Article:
Having started to explore the “public sphere” / “social exclusion” side of the project I also started to look into the “selfie” phenomena from an academic point of view.
I found this really interesting project a group of academics (yes, Manovich himself + others!) has started called selfiecity: http://selfiecity.net
It gathers a lot of data, from poses to gender over to mood. It also has a few academic essays on there which I will start reading now.
The Selfie: Making sense of the “Masturbation of Self-Image” and the “Virtual Mini-Me”
Alise Tifentale, The Graduate Center, CUNY
This essay reviews some of the most recent debates on the selfie phenomenon and places it into a broader context of photographic self-portraiture, investigating how the Instagrammed selfie differs from its precursors. The Selfie phenomenon should be viewed in the light of history of photography as a sub-genre of self-portraiture and as a new subject of vernacular photography studies as well as treated as a side product of technological developments that have led to the easy availability of image-making devices and image-sharing platforms.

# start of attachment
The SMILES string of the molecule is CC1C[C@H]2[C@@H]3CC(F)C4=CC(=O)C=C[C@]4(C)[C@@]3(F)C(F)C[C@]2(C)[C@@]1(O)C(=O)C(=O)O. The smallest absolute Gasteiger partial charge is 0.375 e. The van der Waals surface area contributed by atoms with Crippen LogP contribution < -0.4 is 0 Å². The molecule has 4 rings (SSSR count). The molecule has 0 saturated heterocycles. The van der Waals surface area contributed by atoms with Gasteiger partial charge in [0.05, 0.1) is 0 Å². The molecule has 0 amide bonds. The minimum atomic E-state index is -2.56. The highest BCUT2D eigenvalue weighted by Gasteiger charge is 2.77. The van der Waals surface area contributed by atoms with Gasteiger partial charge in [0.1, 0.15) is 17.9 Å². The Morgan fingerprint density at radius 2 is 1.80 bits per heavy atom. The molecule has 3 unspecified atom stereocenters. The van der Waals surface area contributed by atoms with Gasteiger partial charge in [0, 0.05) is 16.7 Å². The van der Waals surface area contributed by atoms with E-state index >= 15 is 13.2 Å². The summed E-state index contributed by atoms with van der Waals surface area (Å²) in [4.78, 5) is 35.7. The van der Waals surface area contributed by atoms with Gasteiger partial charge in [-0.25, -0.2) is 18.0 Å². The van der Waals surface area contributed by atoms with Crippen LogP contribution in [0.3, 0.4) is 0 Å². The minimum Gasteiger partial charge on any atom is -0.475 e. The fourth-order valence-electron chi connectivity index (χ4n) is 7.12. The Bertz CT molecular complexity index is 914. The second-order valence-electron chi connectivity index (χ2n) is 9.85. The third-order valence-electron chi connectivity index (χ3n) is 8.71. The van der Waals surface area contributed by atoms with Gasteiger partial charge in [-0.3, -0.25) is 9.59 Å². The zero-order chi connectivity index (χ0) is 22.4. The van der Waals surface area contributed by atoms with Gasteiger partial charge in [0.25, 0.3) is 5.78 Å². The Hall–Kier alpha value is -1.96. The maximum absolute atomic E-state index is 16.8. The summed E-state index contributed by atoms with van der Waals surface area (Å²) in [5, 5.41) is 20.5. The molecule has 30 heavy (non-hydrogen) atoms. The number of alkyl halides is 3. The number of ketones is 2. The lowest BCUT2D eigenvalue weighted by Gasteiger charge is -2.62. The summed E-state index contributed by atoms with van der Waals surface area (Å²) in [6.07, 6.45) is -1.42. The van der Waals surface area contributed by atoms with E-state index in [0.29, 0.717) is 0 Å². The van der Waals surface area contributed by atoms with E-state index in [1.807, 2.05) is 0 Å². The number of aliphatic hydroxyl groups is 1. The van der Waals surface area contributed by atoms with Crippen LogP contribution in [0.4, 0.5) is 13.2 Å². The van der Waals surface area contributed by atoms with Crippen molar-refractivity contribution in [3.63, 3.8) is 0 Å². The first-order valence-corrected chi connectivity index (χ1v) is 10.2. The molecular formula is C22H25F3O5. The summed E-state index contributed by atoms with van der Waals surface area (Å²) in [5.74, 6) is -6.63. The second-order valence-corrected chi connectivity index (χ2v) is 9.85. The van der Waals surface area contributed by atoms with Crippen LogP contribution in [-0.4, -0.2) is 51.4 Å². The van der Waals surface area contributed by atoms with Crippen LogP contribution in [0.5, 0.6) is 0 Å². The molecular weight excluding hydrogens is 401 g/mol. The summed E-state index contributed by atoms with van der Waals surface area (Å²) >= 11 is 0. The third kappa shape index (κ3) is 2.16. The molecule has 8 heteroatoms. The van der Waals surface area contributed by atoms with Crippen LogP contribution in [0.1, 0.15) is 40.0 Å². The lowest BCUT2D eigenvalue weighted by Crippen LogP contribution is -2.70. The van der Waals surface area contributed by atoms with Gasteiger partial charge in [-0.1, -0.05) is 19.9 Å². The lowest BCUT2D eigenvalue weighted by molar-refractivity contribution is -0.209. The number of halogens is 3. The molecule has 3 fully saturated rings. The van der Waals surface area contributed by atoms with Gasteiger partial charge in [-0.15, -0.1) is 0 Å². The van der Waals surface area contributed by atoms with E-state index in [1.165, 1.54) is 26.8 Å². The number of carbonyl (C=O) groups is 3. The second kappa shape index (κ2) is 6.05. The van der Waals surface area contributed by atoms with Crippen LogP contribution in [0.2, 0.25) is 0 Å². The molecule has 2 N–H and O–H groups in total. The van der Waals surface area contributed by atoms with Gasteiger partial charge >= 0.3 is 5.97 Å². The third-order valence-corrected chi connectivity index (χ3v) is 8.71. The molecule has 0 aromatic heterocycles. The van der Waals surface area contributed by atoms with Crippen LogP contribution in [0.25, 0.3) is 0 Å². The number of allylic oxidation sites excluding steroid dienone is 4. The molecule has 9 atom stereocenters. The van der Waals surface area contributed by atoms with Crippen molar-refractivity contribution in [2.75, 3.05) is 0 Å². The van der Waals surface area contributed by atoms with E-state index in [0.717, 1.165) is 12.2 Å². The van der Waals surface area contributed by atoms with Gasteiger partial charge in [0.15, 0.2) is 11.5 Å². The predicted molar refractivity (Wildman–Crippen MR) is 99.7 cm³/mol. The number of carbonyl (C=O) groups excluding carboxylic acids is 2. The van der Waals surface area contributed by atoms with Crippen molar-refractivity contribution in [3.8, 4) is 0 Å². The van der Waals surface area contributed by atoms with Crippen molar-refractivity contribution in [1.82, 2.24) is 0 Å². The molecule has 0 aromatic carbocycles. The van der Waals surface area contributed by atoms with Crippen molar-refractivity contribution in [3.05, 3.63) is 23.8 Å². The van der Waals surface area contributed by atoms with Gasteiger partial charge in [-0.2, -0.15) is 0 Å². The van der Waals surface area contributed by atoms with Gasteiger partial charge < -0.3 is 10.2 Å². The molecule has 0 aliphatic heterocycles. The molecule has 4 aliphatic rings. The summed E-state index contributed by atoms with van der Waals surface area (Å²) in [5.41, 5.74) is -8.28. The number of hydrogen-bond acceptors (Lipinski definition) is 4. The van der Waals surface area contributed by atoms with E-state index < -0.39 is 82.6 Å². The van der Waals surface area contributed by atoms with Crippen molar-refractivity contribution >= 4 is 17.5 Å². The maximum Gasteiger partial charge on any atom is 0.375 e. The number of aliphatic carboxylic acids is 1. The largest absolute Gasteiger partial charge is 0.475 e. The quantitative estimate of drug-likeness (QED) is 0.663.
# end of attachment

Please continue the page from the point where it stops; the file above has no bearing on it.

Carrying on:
Imagined Data Communities
Nadav Hochman, University of Pittsburgh
Writing about media interface presentations and their relation to larger cultural trends is tricky. Different elements are constantly added, changed or removed, new services are frequently developed and released to public use, and new technologies capture the imaginations of many. Within this flux, what can we say about social photography in particular and contemporary image productions in general, that is not confined to the characteristics of one platform or another? Can we identify overarching processes that cross platforms and are destined to change the way we interact with images?
Beyond Biometrics: Feminist Media Theory Looks at Selfiecity
Elizabeth Losh, University of California, San Diego
As large-scale media visualizations from the Selfiecity database of images shot in five cities on four continents indicate, the selfie has become a truly transnational genre that is as much about placemaking as it is about the narrowcasting of particular faces and bodies. At the same time, the scholarly literature around this specific form of self-representation through closely distant mobile photography has struggled to keep up with theorizing emergent new media practices that utilize lenses, screens, mirrors, and armatures in novel ways and generate compositions with distinctive framing and posing that mark belonging to selfie taxonomies.